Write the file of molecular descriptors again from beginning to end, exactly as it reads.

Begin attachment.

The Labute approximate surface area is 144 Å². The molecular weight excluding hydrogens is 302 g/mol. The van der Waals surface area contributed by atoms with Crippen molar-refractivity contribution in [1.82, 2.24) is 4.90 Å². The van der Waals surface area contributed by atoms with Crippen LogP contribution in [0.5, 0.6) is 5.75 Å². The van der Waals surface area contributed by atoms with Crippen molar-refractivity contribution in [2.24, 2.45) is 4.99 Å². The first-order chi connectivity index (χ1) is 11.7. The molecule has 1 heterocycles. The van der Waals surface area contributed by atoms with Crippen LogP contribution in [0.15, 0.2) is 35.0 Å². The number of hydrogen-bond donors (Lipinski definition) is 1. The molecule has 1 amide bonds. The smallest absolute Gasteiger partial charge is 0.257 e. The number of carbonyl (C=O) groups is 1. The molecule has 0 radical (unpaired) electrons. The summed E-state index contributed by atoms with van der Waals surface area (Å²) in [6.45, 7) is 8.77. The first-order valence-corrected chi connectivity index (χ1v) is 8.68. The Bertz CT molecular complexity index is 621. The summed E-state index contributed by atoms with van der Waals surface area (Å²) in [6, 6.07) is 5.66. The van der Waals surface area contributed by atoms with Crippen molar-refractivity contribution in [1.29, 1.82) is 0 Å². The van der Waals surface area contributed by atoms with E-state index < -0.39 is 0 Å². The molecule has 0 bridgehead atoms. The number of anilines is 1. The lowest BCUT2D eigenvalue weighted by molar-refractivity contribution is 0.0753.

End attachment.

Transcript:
The Labute approximate surface area is 144 Å². The molecular weight excluding hydrogens is 302 g/mol. The van der Waals surface area contributed by atoms with Crippen molar-refractivity contribution in [1.82, 2.24) is 4.90 Å². The van der Waals surface area contributed by atoms with Crippen LogP contribution in [0.5, 0.6) is 5.75 Å². The van der Waals surface area contributed by atoms with Crippen molar-refractivity contribution in [2.24, 2.45) is 4.99 Å². The first-order chi connectivity index (χ1) is 11.7. The molecule has 1 heterocycles. The van der Waals surface area contributed by atoms with Crippen LogP contribution in [0.15, 0.2) is 35.0 Å². The number of hydrogen-bond donors (Lipinski definition) is 1. The molecule has 1 amide bonds. The smallest absolute Gasteiger partial charge is 0.257 e. The number of carbonyl (C=O) groups is 1. The molecule has 0 radical (unpaired) electrons. The summed E-state index contributed by atoms with van der Waals surface area (Å²) in [6.45, 7) is 8.77. The first-order valence-corrected chi connectivity index (χ1v) is 8.68. The Bertz CT molecular complexity index is 621. The summed E-state index contributed by atoms with van der Waals surface area (Å²) in [6, 6.07) is 5.66. The van der Waals surface area contributed by atoms with Crippen molar-refractivity contribution in [1.29, 1.82) is 0 Å². The van der Waals surface area contributed by atoms with E-state index < -0.39 is 0 Å². The molecule has 0 bridgehead atoms. The number of anilines is 1. The lowest BCUT2D eigenvalue weighted by molar-refractivity contribution is 0.0753.